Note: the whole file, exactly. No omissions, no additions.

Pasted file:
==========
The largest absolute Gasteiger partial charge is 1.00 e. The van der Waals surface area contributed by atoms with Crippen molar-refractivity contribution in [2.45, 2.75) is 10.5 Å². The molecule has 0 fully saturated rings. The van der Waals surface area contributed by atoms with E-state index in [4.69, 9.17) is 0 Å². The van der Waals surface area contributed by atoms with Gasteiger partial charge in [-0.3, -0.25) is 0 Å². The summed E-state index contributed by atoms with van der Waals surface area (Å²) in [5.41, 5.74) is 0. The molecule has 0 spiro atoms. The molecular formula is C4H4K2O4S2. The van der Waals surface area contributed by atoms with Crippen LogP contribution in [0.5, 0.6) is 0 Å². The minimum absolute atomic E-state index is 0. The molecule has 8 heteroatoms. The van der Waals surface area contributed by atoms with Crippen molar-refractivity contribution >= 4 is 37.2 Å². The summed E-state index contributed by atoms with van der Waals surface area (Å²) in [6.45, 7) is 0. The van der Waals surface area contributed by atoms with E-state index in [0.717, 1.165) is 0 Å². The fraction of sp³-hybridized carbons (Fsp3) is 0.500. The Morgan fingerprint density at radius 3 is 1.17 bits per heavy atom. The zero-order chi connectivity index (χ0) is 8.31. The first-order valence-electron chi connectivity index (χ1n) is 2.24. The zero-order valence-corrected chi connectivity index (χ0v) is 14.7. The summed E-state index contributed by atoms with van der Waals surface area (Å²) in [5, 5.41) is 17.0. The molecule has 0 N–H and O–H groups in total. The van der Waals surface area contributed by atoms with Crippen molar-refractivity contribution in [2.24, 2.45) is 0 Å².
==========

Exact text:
The largest absolute Gasteiger partial charge is 1.00 e. The van der Waals surface area contributed by atoms with Crippen molar-refractivity contribution in [2.45, 2.75) is 10.5 Å². The molecule has 0 fully saturated rings. The van der Waals surface area contributed by atoms with E-state index in [4.69, 9.17) is 0 Å². The van der Waals surface area contributed by atoms with Gasteiger partial charge in [-0.3, -0.25) is 0 Å². The summed E-state index contributed by atoms with van der Waals surface area (Å²) in [5.41, 5.74) is 0. The molecule has 0 spiro atoms. The molecular formula is C4H4K2O4S2. The van der Waals surface area contributed by atoms with Crippen LogP contribution in [0.5, 0.6) is 0 Å². The minimum absolute atomic E-state index is 0. The molecule has 8 heteroatoms. The van der Waals surface area contributed by atoms with Crippen molar-refractivity contribution >= 4 is 37.2 Å². The summed E-state index contributed by atoms with van der Waals surface area (Å²) in [6.45, 7) is 0. The van der Waals surface area contributed by atoms with E-state index in [0.717, 1.165) is 0 Å². The fraction of sp³-hybridized carbons (Fsp3) is 0.500. The Morgan fingerprint density at radius 3 is 1.17 bits per heavy atom. The zero-order chi connectivity index (χ0) is 8.31. The first-order valence-electron chi connectivity index (χ1n) is 2.24. The zero-order valence-corrected chi connectivity index (χ0v) is 14.7. The summed E-state index contributed by atoms with van der Waals surface area (Å²) in [5, 5.41) is 17.0. The molecule has 0 N–H and O–H groups in total. The van der Waals surface area contributed by atoms with Crippen molar-refractivity contribution in [2.24, 2.45) is 0 Å².